The sodium hypothesis

Cole and Curtis's results were not wholly unexpected, because it had long been supposed that there was some kind of collapse in the selectivity of the membrane towards K+ ions during the impulse. However, a year or two later both they and Hodgkin and Huxley succeeded in recording internal potentials for the first time, and it became apparent that, as has been seen in Fig. 2.4, the

Fig. 4.1. Wheatstone bridge circuit used for the measurement of resistance and capacitance in parallel.

Fig. 4.2. The time course of the impedance change during the conducted action potential in a squid giant axon recorded by Cole and Curtis (1939). a, double exposure of the unbalance of the impedance bridge and of the monophasic action potential at one of the impedance electrodes; the time marks at the bottom are 1 ms apart. b, superimposed plots of the membrane conductance increase (C) and of the action potential (AP) after correction for amplifier response.

Fig. 4.2. The time course of the impedance change during the conducted action potential in a squid giant axon recorded by Cole and Curtis (1939). a, double exposure of the unbalance of the impedance bridge and of the monophasic action potential at one of the impedance electrodes; the time marks at the bottom are 1 ms apart. b, superimposed plots of the membrane conductance increase (C) and of the action potential (AP) after correction for amplifier response.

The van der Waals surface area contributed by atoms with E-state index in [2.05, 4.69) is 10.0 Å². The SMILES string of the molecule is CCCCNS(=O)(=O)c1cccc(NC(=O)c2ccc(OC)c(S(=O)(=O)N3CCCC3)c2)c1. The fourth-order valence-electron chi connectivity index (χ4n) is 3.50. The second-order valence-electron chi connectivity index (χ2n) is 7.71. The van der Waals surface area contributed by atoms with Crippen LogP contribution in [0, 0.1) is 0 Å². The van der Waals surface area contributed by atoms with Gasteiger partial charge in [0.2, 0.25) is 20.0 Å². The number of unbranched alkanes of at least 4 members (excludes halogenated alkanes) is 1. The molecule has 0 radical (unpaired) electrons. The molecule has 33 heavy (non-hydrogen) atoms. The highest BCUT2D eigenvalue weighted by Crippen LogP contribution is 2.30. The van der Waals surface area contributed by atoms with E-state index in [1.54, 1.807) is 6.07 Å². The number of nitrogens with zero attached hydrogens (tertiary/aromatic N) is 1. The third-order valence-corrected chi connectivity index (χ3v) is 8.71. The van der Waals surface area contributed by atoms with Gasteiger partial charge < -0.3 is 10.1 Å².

membrane potential did not just fall towards zero at the peak of the spike, but instead was reversed by quite a few mV. This unexpected overshoot could not possibly be accounted for by any hypothesis involving a reduction in the ionic selectivity of the nerve membrane, but required a radically different type of explanation.

None was forthcoming until in 1949 Hodgkin and Katz put forward the sodium hypothesis of nervous conduction. Noting that because the external sodium concentration [Na]0 is greater than the internal concentration [Na];, the Nernst equilibrium potential for sodium (ENa) is reversed in polarity compared with Ek, they suggested that excitation involves a rapid and highly specific increase in the permeability of the membrane to Na+ ions, which shifts the membrane potential from its resting level near EK to a new value that approaches ENa. The first piece of evidence in support of this theory was the fact that nerves are indeed rendered inexcitable by sodium-free solutions. As Overton showed long ago for frog muscle, only Li+ ions can fully replace Na+, though it is now known that there are several small organic cations like hydroxyl-amine which can act as partial sodium substitutes; and certain excitable tissues have a calcium-dependent spike mechanism. As may be seen in Fig. 4.3, replacement of part of the external sodium by glucose reduced both the rate of rise of the action potential and its height. The rate of rise was directly proportional to [Na]o, while in accordance with eqns (3.2) and (3.3) the slope of the line relating spike height to log10 [Na]o was close to 58 mV until the point was reached where conduction failed. Subsequent experiments have shown that a similar relation holds good when [Na] is varied.